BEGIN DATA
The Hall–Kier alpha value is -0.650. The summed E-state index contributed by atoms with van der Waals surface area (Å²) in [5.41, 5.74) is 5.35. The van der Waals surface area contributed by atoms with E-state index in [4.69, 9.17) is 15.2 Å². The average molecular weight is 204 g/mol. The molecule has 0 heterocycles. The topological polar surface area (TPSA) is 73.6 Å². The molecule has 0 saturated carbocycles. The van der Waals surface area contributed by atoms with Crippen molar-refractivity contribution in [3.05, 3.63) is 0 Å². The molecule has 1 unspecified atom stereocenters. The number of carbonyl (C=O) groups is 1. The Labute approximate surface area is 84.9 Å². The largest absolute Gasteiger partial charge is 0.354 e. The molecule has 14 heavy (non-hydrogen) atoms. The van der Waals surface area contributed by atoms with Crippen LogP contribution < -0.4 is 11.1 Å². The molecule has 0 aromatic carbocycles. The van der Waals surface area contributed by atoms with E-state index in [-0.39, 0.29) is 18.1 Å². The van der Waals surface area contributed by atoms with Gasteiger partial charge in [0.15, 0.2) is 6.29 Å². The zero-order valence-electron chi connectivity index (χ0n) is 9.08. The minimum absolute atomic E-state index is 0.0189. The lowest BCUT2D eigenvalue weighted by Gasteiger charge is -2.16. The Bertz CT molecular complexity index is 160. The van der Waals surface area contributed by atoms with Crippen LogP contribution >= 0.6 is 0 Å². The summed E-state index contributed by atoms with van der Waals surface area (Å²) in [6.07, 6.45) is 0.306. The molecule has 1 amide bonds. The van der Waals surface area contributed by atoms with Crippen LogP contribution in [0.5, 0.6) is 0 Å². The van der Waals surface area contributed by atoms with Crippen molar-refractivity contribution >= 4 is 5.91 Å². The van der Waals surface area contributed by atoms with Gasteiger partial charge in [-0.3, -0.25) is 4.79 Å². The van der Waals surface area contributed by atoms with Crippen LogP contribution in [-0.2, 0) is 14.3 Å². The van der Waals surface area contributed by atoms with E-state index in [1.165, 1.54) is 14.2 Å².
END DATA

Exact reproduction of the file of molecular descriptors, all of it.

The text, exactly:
The Hall–Kier alpha value is -0.650. The summed E-state index contributed by atoms with van der Waals surface area (Å²) in [5.41, 5.74) is 5.35. The van der Waals surface area contributed by atoms with E-state index in [4.69, 9.17) is 15.2 Å². The average molecular weight is 204 g/mol. The molecule has 0 heterocycles. The topological polar surface area (TPSA) is 73.6 Å². The molecule has 0 saturated carbocycles. The van der Waals surface area contributed by atoms with Crippen molar-refractivity contribution in [3.05, 3.63) is 0 Å². The molecule has 1 unspecified atom stereocenters. The number of carbonyl (C=O) groups is 1. The Labute approximate surface area is 84.9 Å². The largest absolute Gasteiger partial charge is 0.354 e. The molecule has 14 heavy (non-hydrogen) atoms. The van der Waals surface area contributed by atoms with Crippen LogP contribution < -0.4 is 11.1 Å². The molecule has 0 aromatic carbocycles. The van der Waals surface area contributed by atoms with E-state index in [-0.39, 0.29) is 18.1 Å². The van der Waals surface area contributed by atoms with Gasteiger partial charge in [0.15, 0.2) is 6.29 Å². The zero-order valence-electron chi connectivity index (χ0n) is 9.08. The minimum absolute atomic E-state index is 0.0189. The lowest BCUT2D eigenvalue weighted by Gasteiger charge is -2.16. The Bertz CT molecular complexity index is 160. The van der Waals surface area contributed by atoms with Crippen LogP contribution >= 0.6 is 0 Å². The summed E-state index contributed by atoms with van der Waals surface area (Å²) in [6.07, 6.45) is 0.306. The molecule has 1 amide bonds. The van der Waals surface area contributed by atoms with Crippen LogP contribution in [0.5, 0.6) is 0 Å². The van der Waals surface area contributed by atoms with Crippen molar-refractivity contribution >= 4 is 5.91 Å². The van der Waals surface area contributed by atoms with Gasteiger partial charge in [-0.3, -0.25) is 4.79 Å². The van der Waals surface area contributed by atoms with Crippen LogP contribution in [-0.2, 0) is 14.3 Å². The van der Waals surface area contributed by atoms with E-state index in [1.165, 1.54) is 14.2 Å².